World on the move – 19-year high, global refugees. The number of people who have been forcibly displaced by war and other crises worldwide has risen to its highest level for almost two decades, hitting 45.2 million, according to the UN’s refugee agency. The total figure of 45.2 million included 28.8 million internally displaced people, 15.4 million border-crossing refugees, and 937,000 asylum seekers. Due to the raft of crises, he said, the total number of refugees and internally displaced has risen to a level unseen since 1994, a year marked by the Rwandan genocide and bloodshed in former Yugoslavia.
While last year saw 2.1 million internally displaced people and 526,000 refugees return home, as well as the resettlement of 88,6000 in rich nations, fresh crises drove the global total higher. Fifty-five percent of them correspond to the well-known situations of Afghanistan, Somalia, Iraq, Sudan, and Syria. Overall, the Afghan conflict continued to produce the most refugees, a position that it has held for 32 years. Worldwide, one refugee in four is Afghan. However, new conflicts in Mali, the Democratic Republic of Congo and Central African Republic as producing large numbers of displaced people and refugees.
But it’s not just refugees who are on the move. The total number of international migrants has increased over the last 10 years from an estimated 150 million in 2000 to 214 million persons today. In other words, one of out of every 33 persons in the world today is a migrant (whereas in 2000 one out of every 35 persons was a migrant). Migrants would constitute the fifth most populous country in the world. This is important to understand, as typically many migrants do not have the same rights and are often discriminated against from the indigenous populations. Democracy in effect is on the decline for these folks.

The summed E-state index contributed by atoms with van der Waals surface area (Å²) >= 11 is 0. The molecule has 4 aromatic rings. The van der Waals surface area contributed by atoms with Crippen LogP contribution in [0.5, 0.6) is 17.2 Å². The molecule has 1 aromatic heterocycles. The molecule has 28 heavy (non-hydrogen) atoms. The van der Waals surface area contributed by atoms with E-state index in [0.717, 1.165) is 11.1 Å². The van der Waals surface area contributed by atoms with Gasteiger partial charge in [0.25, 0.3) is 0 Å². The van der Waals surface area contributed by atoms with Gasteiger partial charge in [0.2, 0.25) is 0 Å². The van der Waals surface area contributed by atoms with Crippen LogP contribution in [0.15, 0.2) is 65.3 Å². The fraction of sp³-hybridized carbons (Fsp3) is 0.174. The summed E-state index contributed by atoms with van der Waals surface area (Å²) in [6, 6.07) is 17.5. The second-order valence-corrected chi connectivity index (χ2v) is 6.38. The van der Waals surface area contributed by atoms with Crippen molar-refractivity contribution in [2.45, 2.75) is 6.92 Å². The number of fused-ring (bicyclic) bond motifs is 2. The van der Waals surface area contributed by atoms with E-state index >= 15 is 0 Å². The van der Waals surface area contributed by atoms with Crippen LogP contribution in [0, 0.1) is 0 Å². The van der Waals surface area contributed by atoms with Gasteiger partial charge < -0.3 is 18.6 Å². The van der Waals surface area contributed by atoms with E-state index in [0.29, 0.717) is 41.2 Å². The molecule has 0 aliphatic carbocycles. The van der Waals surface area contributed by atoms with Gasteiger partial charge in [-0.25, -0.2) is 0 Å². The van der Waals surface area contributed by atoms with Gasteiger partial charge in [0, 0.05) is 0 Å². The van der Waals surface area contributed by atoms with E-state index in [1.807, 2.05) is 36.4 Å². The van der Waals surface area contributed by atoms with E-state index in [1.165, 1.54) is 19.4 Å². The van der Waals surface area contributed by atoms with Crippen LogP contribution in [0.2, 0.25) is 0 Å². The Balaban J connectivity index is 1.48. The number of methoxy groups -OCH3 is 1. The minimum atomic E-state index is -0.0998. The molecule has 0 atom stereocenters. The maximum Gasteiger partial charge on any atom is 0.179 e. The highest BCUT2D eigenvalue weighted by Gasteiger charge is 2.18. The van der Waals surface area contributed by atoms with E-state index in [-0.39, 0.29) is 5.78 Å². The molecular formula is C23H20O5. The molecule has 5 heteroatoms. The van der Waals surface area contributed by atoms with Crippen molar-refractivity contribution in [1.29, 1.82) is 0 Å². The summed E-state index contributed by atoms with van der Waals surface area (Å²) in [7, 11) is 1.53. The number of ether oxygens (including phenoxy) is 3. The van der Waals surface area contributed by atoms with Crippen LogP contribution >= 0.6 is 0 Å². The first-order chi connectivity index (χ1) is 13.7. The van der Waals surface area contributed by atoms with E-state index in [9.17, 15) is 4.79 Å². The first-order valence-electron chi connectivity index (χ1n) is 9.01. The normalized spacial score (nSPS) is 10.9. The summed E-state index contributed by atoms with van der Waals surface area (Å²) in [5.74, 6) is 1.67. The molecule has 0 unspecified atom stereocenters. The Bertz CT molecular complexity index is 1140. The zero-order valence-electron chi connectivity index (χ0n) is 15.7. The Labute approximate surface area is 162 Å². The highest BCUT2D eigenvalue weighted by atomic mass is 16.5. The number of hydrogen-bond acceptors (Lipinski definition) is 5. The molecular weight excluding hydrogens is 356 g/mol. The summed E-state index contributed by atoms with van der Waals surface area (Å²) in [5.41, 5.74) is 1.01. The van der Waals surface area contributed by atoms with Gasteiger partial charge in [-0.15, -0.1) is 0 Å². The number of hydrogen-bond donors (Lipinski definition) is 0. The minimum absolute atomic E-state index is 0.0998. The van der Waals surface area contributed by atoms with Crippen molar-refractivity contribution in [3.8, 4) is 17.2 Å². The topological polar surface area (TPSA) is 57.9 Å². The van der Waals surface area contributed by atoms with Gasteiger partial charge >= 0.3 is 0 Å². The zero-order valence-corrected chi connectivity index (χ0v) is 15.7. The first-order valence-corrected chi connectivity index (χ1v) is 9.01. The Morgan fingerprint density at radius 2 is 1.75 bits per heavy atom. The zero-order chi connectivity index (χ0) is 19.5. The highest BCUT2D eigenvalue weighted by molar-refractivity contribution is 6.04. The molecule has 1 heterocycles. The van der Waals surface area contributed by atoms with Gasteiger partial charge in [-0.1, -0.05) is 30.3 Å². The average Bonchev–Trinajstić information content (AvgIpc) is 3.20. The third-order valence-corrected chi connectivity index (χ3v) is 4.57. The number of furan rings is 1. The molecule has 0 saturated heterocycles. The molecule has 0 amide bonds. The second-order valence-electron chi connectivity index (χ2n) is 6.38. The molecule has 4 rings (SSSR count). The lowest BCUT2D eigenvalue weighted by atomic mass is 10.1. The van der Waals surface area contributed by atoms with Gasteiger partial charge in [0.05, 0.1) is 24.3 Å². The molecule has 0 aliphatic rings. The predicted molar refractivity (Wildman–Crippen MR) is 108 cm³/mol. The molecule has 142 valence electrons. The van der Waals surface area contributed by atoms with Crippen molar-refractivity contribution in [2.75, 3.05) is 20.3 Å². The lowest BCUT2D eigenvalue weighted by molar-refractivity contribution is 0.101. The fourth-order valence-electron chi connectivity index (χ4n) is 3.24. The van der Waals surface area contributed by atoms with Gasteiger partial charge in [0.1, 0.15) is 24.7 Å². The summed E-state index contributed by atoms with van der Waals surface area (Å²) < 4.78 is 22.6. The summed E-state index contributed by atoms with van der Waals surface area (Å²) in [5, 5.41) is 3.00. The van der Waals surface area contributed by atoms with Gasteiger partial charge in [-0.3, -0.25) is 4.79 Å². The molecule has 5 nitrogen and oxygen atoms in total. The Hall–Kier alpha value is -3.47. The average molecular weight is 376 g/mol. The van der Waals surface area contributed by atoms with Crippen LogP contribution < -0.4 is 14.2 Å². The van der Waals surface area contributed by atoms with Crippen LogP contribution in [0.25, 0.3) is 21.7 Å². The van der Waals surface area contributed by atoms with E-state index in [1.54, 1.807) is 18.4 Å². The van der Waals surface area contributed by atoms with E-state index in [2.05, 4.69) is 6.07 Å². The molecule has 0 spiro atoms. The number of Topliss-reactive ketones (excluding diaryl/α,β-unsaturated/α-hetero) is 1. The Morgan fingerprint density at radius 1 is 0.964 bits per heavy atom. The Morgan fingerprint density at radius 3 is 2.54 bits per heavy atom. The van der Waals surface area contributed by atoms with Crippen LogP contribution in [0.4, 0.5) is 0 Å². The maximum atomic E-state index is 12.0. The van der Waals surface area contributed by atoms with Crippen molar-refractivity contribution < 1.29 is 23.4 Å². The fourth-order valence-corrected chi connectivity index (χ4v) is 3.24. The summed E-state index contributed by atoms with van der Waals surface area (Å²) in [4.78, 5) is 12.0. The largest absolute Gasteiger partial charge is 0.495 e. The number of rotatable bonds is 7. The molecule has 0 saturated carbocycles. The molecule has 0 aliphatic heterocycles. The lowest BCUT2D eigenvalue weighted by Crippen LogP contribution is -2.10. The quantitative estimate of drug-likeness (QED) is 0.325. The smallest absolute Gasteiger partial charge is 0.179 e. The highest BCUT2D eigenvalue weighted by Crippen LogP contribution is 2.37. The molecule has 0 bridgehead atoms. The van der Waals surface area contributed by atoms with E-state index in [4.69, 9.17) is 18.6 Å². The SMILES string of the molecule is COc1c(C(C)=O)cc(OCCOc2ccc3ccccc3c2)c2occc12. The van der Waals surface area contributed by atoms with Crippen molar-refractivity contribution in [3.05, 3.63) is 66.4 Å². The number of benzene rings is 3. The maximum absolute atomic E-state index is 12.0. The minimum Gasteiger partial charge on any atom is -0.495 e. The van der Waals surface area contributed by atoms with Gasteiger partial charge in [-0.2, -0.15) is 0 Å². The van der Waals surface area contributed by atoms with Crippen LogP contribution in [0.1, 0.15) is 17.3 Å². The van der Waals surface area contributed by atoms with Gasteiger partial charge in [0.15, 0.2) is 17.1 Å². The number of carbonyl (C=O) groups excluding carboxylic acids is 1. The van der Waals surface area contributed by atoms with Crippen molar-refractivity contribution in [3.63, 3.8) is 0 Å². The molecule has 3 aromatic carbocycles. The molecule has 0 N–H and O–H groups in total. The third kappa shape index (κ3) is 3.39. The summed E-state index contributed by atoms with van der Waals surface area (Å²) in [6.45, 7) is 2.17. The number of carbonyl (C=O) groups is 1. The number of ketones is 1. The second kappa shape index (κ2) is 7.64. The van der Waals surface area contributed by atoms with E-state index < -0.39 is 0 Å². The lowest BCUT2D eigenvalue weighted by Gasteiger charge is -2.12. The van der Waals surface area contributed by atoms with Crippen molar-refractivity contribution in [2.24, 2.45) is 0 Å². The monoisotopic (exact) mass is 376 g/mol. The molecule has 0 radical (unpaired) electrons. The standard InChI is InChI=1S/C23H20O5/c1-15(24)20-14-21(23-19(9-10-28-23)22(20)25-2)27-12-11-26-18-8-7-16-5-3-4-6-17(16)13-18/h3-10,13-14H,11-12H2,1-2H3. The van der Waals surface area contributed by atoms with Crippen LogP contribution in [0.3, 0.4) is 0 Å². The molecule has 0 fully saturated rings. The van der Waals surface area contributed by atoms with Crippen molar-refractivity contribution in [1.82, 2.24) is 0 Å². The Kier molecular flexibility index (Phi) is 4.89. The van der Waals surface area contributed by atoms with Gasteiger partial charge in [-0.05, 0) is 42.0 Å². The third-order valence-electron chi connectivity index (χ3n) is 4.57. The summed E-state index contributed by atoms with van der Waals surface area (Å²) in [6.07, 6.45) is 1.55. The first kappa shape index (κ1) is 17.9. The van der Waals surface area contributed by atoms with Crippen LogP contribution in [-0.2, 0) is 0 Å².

Understanding figures like this brings us to several conclusions. Globalization/free trade has been primarily driven by labor arbitrage and the control of natural resources. Its driving the migration as well as the conflicts in many parts of the world. Hence it has led some to believe that it’s the trade policies that in fact are the problem. Obviously those profiting from this would not agree. We can NOT have free flow of products across borders and not labor. In fact many countries are striving to curb immigration, even to the point it is creating heated internal political debates in certain countries. This puts labor at a big disadvantage. Strife is bound to follow. It is the big political driver in many countries around the world – the search for jobs for their populations.
People on the move, forced or unforced, indicates people are dissatisfied and are seeking something. It is also a situation that can be manipulated by mischievous politicians – even to the point of terrorism. Globalization/free trade and migration control, are like oil and water – they don’t mix well. You either need to change the trade policies to match the social desires for immigration control OR yes … open the borders. Pick your poison. It’s quite human to want it all and abuse the migrant class – so the current trends continue. The migrant class gets abused, the local indigenous populations frustrate about lost jobs and the volume of uncontrolled migrants that come to their shores, while a few benefit from all the strife. For the future long-term global economic macro view, this does not bode well. “Black Swans” are surely around the corner.
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